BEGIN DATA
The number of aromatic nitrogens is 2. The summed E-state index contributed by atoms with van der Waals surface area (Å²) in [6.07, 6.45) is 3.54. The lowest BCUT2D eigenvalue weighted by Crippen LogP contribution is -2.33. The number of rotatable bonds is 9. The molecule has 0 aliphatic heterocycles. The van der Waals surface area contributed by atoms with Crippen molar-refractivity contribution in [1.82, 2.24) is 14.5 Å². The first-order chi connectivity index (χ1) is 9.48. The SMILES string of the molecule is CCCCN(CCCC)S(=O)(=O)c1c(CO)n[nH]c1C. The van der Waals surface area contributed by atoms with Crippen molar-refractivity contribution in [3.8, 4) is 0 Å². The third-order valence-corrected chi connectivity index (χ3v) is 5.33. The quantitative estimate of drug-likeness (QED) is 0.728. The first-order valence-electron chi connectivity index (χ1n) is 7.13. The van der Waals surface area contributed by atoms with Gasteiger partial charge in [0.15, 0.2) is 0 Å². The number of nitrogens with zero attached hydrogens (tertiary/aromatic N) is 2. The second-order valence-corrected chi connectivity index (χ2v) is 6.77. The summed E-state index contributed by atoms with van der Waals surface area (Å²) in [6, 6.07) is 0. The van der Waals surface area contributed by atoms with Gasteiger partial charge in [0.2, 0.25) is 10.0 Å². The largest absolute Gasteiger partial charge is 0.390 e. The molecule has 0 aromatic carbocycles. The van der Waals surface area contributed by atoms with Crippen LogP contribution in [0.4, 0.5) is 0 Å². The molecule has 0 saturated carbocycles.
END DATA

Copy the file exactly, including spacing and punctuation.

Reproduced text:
The number of aromatic nitrogens is 2. The summed E-state index contributed by atoms with van der Waals surface area (Å²) in [6.07, 6.45) is 3.54. The lowest BCUT2D eigenvalue weighted by Crippen LogP contribution is -2.33. The number of rotatable bonds is 9. The molecule has 0 aliphatic heterocycles. The van der Waals surface area contributed by atoms with Crippen molar-refractivity contribution in [1.82, 2.24) is 14.5 Å². The first-order chi connectivity index (χ1) is 9.48. The SMILES string of the molecule is CCCCN(CCCC)S(=O)(=O)c1c(CO)n[nH]c1C. The van der Waals surface area contributed by atoms with Crippen molar-refractivity contribution in [3.8, 4) is 0 Å². The third-order valence-corrected chi connectivity index (χ3v) is 5.33. The quantitative estimate of drug-likeness (QED) is 0.728. The first-order valence-electron chi connectivity index (χ1n) is 7.13. The van der Waals surface area contributed by atoms with Gasteiger partial charge in [0.15, 0.2) is 0 Å². The number of nitrogens with zero attached hydrogens (tertiary/aromatic N) is 2. The second-order valence-corrected chi connectivity index (χ2v) is 6.77. The summed E-state index contributed by atoms with van der Waals surface area (Å²) in [6, 6.07) is 0. The van der Waals surface area contributed by atoms with Gasteiger partial charge in [0.2, 0.25) is 10.0 Å². The largest absolute Gasteiger partial charge is 0.390 e. The molecule has 0 aromatic carbocycles. The van der Waals surface area contributed by atoms with Crippen LogP contribution in [0.4, 0.5) is 0 Å². The molecule has 0 saturated carbocycles.